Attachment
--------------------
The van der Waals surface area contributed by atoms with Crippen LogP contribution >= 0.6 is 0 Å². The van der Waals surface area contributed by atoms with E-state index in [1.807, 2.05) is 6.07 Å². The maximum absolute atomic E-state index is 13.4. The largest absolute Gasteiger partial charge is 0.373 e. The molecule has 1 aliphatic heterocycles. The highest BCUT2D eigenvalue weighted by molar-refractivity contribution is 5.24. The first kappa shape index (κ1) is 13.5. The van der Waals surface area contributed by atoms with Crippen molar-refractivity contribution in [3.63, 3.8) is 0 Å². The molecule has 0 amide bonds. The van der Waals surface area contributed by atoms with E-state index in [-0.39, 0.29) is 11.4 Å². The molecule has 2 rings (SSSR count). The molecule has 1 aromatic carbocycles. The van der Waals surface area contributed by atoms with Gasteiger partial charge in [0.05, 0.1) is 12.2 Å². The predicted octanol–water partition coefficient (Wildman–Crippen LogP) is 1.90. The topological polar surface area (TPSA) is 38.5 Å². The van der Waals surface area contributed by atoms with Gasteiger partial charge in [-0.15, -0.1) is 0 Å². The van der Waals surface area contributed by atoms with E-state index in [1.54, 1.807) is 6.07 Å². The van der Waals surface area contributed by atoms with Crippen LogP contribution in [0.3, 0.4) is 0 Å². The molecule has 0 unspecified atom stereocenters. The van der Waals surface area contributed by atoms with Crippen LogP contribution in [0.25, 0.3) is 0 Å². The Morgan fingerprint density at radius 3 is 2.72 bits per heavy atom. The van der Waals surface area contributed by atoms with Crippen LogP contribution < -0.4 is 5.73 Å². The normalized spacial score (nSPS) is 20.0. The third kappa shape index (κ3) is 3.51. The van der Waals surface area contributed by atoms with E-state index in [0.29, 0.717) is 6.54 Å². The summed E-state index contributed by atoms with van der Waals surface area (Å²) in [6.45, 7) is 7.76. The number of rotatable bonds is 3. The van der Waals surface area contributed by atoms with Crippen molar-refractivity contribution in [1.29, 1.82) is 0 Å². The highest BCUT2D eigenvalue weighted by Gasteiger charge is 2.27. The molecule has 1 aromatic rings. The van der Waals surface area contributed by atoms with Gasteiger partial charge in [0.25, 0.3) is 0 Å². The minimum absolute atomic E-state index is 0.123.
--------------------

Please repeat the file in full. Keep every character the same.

The van der Waals surface area contributed by atoms with Crippen LogP contribution >= 0.6 is 0 Å². The van der Waals surface area contributed by atoms with E-state index in [1.807, 2.05) is 6.07 Å². The maximum absolute atomic E-state index is 13.4. The largest absolute Gasteiger partial charge is 0.373 e. The molecule has 1 aliphatic heterocycles. The highest BCUT2D eigenvalue weighted by molar-refractivity contribution is 5.24. The first kappa shape index (κ1) is 13.5. The van der Waals surface area contributed by atoms with Crippen molar-refractivity contribution in [3.63, 3.8) is 0 Å². The molecule has 0 amide bonds. The van der Waals surface area contributed by atoms with E-state index in [-0.39, 0.29) is 11.4 Å². The molecule has 2 rings (SSSR count). The molecule has 1 aromatic carbocycles. The van der Waals surface area contributed by atoms with Gasteiger partial charge in [0.05, 0.1) is 12.2 Å². The predicted octanol–water partition coefficient (Wildman–Crippen LogP) is 1.90. The topological polar surface area (TPSA) is 38.5 Å². The van der Waals surface area contributed by atoms with Gasteiger partial charge in [-0.15, -0.1) is 0 Å². The van der Waals surface area contributed by atoms with E-state index in [1.54, 1.807) is 6.07 Å². The van der Waals surface area contributed by atoms with Crippen LogP contribution in [0.3, 0.4) is 0 Å². The molecule has 0 unspecified atom stereocenters. The van der Waals surface area contributed by atoms with Crippen LogP contribution in [0.25, 0.3) is 0 Å². The Morgan fingerprint density at radius 3 is 2.72 bits per heavy atom. The van der Waals surface area contributed by atoms with Crippen LogP contribution < -0.4 is 5.73 Å². The normalized spacial score (nSPS) is 20.0. The third kappa shape index (κ3) is 3.51. The van der Waals surface area contributed by atoms with E-state index in [0.29, 0.717) is 6.54 Å². The summed E-state index contributed by atoms with van der Waals surface area (Å²) in [6.45, 7) is 7.76. The number of rotatable bonds is 3. The van der Waals surface area contributed by atoms with Crippen molar-refractivity contribution in [1.29, 1.82) is 0 Å². The highest BCUT2D eigenvalue weighted by Gasteiger charge is 2.27. The molecule has 1 aromatic rings. The van der Waals surface area contributed by atoms with Gasteiger partial charge in [0.25, 0.3) is 0 Å². The minimum absolute atomic E-state index is 0.123.